lgpl icons for use in commercial, gpl seems to work for everything else.

The gravatar icon is a cool idea. I guess you'd just have to convert them over to ico's.

Typically I just take something that's already in the development library. Otherwise there's tons of desktop icons out there to choose from.

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2  
Well with mine, it's just the icons that come with Visual Studio. I was assuming that or IDE packages have something similar. –  rball May 29 '09 at 22:06

The silk icons are free:

“Silk” is a smooth, free icon set, containing over 700 16-by-16 pixel icons in strokably-soft PNG format. Containing a large variety of icons, you're sure to find something that tickles your fancy. And all for a low low price of $0.00. You can't say fairer than that.

There are also the lesser-known Silk Companion 1 and Silk Companion II, icon sets from other designers in the same style as (and often based on) Silk.

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@Copas Well last time I had the need for icons it took me a while to find some that pleased me enough. Just thought I might share what I found ;-) –  lothar May 29 '09 at 23:12
    
@Lothar Thanks, these are pretty good. –  Copas May 30 '09 at 0:06
    
These look really good, and there's tremendous variety –  Tom Bushell May 12 '10 at 19:38
    
How do you convert these to .ico? PNG to ico converter I use bombs. What do you use? –  Copas Oct 25 '10 at 1:22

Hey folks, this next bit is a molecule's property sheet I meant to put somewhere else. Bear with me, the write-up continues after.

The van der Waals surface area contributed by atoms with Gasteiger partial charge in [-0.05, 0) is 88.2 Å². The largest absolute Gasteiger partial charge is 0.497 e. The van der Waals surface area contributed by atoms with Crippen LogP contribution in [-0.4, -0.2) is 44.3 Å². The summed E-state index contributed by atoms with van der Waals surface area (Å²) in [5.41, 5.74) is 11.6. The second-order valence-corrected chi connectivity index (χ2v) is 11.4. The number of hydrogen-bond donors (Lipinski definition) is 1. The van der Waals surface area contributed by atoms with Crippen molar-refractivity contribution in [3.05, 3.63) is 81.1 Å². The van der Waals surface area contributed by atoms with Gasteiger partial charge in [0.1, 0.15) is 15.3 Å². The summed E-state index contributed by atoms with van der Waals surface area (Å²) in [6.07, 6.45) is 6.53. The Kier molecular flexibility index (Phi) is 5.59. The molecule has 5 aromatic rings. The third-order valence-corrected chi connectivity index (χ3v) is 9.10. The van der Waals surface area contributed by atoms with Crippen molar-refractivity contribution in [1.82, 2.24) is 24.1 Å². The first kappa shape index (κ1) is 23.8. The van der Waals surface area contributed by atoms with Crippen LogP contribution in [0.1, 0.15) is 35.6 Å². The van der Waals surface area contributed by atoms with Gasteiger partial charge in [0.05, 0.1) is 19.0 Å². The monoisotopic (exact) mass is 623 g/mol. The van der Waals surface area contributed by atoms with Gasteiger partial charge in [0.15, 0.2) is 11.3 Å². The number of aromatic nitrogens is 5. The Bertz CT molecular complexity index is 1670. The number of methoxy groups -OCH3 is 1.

I've found the GlyFX icon sets to be really well made, and worth their money. They provide a great range of icons, both in the Windows XP and now in the Vista style.

They also have a product called "Iconbox" which is basically custom-made icons for other customers that didn't insist on them being exclusive - so they sell these off to interested developers, too.

GlyFX also does custom work, if you really need something done e.g. for a commercial or semi-commercial product, at quite reasonable rate (last time I checked, anyway).

Highly recommended.

Marc

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I held an icon design contest with a $400 usd award, for a new icon for my program. It required a lot of sketching and feedback on every entry and there was little time for anything else. There was no awards to second places and I think it really affected how much effort people would spend on it.

Make sure you have plenty of time available for this. Make sure there is awards to 1st, 2nd, 3rd place.

In retrospect.. there must be another way to get a good icon made.

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I'm found the Yusuke Kamiyamane's Fugue and Diagona icon sets useful. The Fugue set has 3000 icons, and Diagona 400. Fugue offers a variety of concepts, with variants of some.

You may also find this previous question useful.

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I like the perfect icon icon suites. These are paid icons, but are pretty cheap and are high quality. They will also design custom icons for you for around $15. http://www.perfecticon.com/